Harrisburg – As part of National Crime Victims’ Rights Week, the Pennsylvania Senate passed a package of bills today designed to protect crime victims and ensure they have more opportunities to participate in the judicial process, according to State Senator John DiSanto (Dauphin/Perry), who supported the proposals.
The package of bills includes measures to give crime victims more rights to attend criminal trials; expand the rights of individuals with intellectual disabilities and autism to provide testimony; provide hearsay exceptions for statements made by young witnesses of cases of sexual assault; shield rape victims against irrelevant cross examinations; and provide for a bill of rights for sexual assault survivors.
“We have many protections for the rights of the accused, but too often the victims of crime are not treated fairly by our criminal justice system,” DiSanto said. “The bills passed by the Senate today balance the scales of justice, hold criminals accountable for their actions, and stop the re-victimization of those who have already been through too much.”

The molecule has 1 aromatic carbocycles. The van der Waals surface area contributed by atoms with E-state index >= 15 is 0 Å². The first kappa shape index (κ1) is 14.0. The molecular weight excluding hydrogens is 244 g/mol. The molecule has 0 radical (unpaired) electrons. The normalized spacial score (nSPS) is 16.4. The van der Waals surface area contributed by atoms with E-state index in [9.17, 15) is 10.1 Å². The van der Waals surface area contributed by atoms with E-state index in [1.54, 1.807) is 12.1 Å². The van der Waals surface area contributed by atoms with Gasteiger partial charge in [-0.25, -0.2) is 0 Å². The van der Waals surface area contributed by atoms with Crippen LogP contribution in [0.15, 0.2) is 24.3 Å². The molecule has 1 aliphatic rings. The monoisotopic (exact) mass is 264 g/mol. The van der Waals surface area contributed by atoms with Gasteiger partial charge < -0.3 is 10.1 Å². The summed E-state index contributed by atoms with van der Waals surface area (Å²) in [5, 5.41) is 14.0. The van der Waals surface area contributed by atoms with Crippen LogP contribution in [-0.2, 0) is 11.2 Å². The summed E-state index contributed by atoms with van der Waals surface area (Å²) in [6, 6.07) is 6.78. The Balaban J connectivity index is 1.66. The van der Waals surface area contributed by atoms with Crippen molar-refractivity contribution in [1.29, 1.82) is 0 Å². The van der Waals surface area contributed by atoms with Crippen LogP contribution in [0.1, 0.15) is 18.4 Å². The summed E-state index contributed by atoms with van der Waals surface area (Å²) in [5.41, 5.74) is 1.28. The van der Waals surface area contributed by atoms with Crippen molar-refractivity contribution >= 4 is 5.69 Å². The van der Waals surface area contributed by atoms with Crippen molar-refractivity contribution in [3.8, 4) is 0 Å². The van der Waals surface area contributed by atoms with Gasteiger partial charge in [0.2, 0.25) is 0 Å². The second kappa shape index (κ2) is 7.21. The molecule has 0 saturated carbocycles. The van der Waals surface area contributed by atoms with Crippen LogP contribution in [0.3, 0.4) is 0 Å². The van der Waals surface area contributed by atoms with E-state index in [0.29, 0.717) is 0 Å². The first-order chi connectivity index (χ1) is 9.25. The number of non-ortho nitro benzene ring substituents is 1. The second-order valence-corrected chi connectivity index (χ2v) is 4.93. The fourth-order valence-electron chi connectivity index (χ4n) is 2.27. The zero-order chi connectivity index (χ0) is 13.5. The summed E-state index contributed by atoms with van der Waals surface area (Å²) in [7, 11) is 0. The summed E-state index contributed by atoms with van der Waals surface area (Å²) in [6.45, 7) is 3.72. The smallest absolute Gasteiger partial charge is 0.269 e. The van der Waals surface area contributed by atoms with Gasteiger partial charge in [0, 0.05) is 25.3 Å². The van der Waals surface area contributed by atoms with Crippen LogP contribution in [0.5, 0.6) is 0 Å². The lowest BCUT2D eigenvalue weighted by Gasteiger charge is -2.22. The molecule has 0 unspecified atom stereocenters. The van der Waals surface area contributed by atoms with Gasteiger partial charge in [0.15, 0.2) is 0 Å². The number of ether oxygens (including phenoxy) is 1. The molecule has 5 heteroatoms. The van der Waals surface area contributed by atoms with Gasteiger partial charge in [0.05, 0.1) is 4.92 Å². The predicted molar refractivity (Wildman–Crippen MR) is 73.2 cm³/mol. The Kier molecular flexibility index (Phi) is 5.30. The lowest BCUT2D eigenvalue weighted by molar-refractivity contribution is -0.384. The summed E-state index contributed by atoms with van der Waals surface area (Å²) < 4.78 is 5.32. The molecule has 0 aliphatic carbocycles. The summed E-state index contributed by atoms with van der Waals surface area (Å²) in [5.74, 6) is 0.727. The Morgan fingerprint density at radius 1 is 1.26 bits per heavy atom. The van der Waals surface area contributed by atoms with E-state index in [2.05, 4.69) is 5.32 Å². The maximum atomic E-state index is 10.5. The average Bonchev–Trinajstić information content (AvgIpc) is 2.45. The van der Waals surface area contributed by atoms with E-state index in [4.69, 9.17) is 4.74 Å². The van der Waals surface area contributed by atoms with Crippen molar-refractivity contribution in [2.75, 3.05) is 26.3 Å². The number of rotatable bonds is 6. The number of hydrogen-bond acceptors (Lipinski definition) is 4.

The package of bills includes:
SB 399, which creates a comprehensive bill of rights in Pennsylvania for survivors of sexual assault, including rights pertaining to the collection and use of evidence. (Amended today; Senate passage expected tomorrow.)
SB 425, which would amend the Pennsylvania Crime Victims Act to ensure a victim has a right not to be excluded from a trial except in extraordinary circumstances.
SB 431, which would prevent many sexual assault survivors from facing questions during cross examination about times they were victimized previously, such as child abuse or assaults.
SB 469, which would apply the existing Tender Years Exception – which allows certain out-of-court statements to be admissible as evidence – to include individuals with intellectual disabilities or autism.
SB 479, which would expand the Tender Years Exception to apply to a wider variety of crimes, including serious sexual offenses. This exception currently only applies in cases of homicide, assault, kidnapping, burglary, robbery, and a narrow number of sexual offenses.
The bills were sent to the House of Representatives for consideration.
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